Gig - B.B. King / Keb Mo: Live At The Royal Albert Hall
Another old review - but the chances are I'm never going to see the great man playing live again, so it stays on the site as testament to one of the true greats of the blues and a truly excellent live performer.
It was very very hot!! The Royal Albert Hall on an untypically balmy English summer evening is not where I recommend anyone spends their time by choice. Having got there to the gig about 20 minutes before kick off, I hit the bar, along with just about everybody else! It's the first time I've ever seen the majority of people walking away from a bar with bottles of water rather than the usual range of alcoholic beverages - it was that hot!
Still, we were hear to witness a very special event. I last saw B.B King at the Hall around five years ago and, as then, we walked into the concert wondering if this might be the last time we see the great man in live performance. I guess we were feeling a little more maudlin than usual because of the recent death of John Lee and you realise what you've always known; there aren't many of the genuine masters of the blues left. (And I've still yet to see Bobby Bland, missed him last year, something I might forever live to regret).
Just about dead on 7.30pm Keb Mo strolled on stage to play what turned out to be a wonderful acoustic set. Much of the set seemed to hark back to the country blues that he first played earlier in his solo career. A nice relaxed style throughout; I know if I'd been up there performing acoustic I'd have been less than enthralled with the constant audience interruptions throughout the set - hey guys, turning up a little late's one thing but if you don't want to see the support, that's fine, but don't blunder in 20-30 minutes into the set 'cos your beer's finished. Keb managed to highlight the tardiness with grace and good humour but still made his point.
The acoustic set took in songs from the man's entire repertoire and it was particularly interesting to hear many of the songs from, say, "Slow Down" and "Just Like You' stripped back from the production values of the CD recordings. The title track from "Just Like You" sounded particularly fine. Good to hear Keb's stellar acoustic guitar work given rightful prominence throughout the set. Looking forward to the imminent release of the "Big Wide Grin" album. Excellent stuff - but boy were we sweating!! (Sorry, I was perspiring, my wife was of course glowing )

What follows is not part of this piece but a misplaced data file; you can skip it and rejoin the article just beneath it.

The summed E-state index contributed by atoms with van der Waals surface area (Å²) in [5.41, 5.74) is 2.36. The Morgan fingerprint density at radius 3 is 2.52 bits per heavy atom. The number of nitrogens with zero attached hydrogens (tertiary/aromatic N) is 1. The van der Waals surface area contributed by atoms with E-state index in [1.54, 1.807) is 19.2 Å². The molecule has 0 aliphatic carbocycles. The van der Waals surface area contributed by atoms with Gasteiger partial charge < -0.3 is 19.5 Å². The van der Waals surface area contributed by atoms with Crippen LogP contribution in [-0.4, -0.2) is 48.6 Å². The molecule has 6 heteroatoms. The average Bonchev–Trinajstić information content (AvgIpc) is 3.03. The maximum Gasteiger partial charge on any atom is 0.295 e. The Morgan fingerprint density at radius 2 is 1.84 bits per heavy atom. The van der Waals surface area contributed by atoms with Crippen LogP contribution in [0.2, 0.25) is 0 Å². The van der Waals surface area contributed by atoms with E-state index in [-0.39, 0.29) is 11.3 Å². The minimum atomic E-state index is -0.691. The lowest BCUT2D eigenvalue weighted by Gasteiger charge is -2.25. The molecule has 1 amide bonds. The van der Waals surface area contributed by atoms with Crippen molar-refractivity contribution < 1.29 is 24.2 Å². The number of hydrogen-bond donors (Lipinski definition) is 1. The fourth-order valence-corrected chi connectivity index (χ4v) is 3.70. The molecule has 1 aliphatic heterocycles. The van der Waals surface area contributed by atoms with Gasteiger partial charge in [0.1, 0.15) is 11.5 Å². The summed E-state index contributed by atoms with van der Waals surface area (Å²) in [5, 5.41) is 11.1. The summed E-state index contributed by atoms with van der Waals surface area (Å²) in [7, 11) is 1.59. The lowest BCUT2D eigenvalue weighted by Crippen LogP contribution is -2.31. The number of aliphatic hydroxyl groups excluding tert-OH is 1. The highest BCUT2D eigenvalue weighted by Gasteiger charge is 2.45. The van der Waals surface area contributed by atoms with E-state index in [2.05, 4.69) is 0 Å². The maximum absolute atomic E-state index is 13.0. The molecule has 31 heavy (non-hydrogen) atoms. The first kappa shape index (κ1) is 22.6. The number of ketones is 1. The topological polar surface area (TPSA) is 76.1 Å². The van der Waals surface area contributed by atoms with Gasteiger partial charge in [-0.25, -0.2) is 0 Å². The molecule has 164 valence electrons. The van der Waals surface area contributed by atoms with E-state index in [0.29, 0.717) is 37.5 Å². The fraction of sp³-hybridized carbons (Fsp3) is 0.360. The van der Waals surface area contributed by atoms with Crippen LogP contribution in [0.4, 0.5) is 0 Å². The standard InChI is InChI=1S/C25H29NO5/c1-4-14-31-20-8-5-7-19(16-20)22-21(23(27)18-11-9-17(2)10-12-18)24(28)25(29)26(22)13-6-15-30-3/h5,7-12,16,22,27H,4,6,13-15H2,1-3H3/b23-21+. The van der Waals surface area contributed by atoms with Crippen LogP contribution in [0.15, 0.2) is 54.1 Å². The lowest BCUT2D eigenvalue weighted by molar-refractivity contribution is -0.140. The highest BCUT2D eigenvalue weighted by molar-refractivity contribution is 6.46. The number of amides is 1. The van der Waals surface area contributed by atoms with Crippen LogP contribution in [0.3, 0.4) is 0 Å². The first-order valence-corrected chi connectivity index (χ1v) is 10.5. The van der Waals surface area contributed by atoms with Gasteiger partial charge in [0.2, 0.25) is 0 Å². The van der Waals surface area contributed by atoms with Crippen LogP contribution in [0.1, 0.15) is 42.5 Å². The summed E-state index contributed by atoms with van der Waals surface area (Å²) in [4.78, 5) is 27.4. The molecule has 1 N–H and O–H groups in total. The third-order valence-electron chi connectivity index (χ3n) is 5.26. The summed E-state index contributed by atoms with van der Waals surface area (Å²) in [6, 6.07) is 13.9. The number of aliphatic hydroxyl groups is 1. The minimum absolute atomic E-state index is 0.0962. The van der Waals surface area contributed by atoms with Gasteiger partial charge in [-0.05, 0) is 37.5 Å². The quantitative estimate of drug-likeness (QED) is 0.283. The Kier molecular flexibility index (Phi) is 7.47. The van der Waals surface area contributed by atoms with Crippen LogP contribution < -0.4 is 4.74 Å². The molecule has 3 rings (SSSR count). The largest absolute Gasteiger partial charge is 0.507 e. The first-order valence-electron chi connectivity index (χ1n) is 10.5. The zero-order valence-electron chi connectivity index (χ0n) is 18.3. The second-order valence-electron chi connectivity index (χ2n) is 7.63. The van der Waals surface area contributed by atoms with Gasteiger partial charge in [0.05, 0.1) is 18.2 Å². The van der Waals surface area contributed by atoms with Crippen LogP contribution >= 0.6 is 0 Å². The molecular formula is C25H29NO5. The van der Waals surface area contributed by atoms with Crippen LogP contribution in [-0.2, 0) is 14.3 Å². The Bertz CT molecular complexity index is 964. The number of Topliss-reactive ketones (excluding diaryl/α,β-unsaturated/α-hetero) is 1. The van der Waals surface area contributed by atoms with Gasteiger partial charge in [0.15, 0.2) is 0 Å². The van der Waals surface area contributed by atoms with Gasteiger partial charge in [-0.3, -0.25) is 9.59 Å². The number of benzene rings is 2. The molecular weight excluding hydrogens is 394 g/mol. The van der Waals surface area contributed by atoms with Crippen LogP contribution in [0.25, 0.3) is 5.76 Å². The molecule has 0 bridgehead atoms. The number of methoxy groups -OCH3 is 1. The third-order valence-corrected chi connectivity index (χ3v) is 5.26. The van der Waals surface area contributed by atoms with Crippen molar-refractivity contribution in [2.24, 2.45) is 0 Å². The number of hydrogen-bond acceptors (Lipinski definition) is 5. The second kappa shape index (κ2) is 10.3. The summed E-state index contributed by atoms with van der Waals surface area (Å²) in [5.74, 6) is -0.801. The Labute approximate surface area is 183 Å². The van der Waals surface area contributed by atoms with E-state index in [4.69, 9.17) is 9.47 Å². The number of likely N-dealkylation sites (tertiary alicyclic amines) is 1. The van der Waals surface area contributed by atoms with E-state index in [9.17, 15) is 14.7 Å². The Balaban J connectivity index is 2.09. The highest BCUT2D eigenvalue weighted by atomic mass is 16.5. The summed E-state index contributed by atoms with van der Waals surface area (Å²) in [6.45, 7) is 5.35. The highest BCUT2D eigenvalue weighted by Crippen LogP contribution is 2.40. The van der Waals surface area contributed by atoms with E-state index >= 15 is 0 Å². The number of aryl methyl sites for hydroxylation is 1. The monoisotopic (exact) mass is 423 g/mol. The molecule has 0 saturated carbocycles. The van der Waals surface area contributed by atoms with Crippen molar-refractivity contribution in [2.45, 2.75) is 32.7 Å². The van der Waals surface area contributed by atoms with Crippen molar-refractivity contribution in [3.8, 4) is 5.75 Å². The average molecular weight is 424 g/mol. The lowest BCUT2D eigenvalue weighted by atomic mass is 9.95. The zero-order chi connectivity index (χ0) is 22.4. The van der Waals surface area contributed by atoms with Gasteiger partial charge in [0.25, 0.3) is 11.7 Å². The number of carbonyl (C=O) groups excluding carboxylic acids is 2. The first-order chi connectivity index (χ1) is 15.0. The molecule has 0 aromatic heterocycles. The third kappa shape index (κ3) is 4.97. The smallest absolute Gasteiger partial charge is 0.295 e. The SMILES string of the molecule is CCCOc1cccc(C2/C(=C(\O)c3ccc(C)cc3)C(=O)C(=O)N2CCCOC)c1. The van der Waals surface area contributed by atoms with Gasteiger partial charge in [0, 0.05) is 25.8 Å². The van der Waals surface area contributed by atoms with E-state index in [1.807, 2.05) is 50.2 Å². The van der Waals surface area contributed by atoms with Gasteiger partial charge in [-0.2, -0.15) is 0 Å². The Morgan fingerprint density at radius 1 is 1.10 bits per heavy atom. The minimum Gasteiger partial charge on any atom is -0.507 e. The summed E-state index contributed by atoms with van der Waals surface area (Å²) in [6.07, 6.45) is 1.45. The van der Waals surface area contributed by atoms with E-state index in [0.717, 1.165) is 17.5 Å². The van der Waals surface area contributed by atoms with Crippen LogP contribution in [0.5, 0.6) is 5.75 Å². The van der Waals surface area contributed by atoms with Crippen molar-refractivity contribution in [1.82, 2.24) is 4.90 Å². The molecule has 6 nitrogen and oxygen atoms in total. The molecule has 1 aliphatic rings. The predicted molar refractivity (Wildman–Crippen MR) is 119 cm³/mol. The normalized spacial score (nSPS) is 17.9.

B.B. King's performance was, as usual heralded by 15 - 20 minutes from his band. King's clearly paces the show now and so he should at the ripe old age of 75. And it's a stellar band, worth a few minutes of their own as they run through a jump blues or two to get the ball rolling. Particularly recommended are the keyboards of the great James Toney (just how many albums do we have in our collections that this man can be found on..) and the visual focus of the band James Bolden who likes to shake his stuff, add some humour and play a very mean trumpet indeed.
B.B was greeted both like a long lost friend and as a minor royal - you can get cynical about the showbiz, the blues for the middle classes, but there was real warmth in the hall, both from the audience and from the man himself. He obviously loves the adoration, but there's always a degree of humility in the way he approaches the whole star thing. He sits down to play, as he did five years ago and he knows how to pace himself, letting the band do a lot of the work while he takes the odd breather. But he can still play, the fingers are as nimble as ever and it always seems to me that he has often been seriously underrated as a vocalist. We got the trademark openers and staples of any B.B show, including 'Let The Good Times Roll' and the wonderful 'Caldonia' but he also threw in a few of the newer recordings from the likes of the "Riding With The King" CD (which led many in the audience into expecting a surprise guest in the shape of Eric Clapton joining B.B on-stage); needless to say, they were disappointed. There weren't too many surprises and 'The Thrill Is Gone' got the crowd up and dancing but it was a little perfunctory and one of the less satisfying numbers of the night. But overall I thought the show was significantly better than the Albert Hall gig all those years ago, more playing, less talking and a really good choice of swinging, uplifting material.
A great night, and sadly one that just might never be repeated - thought that Keb might have joined B.B for a duet or two, but it didn't happen, although he was there to welcome the great man off stage. And I know that the Albert Hall is a venerable venue and it truly is a wonderful environment, but please, find a way to cool it down a bit!!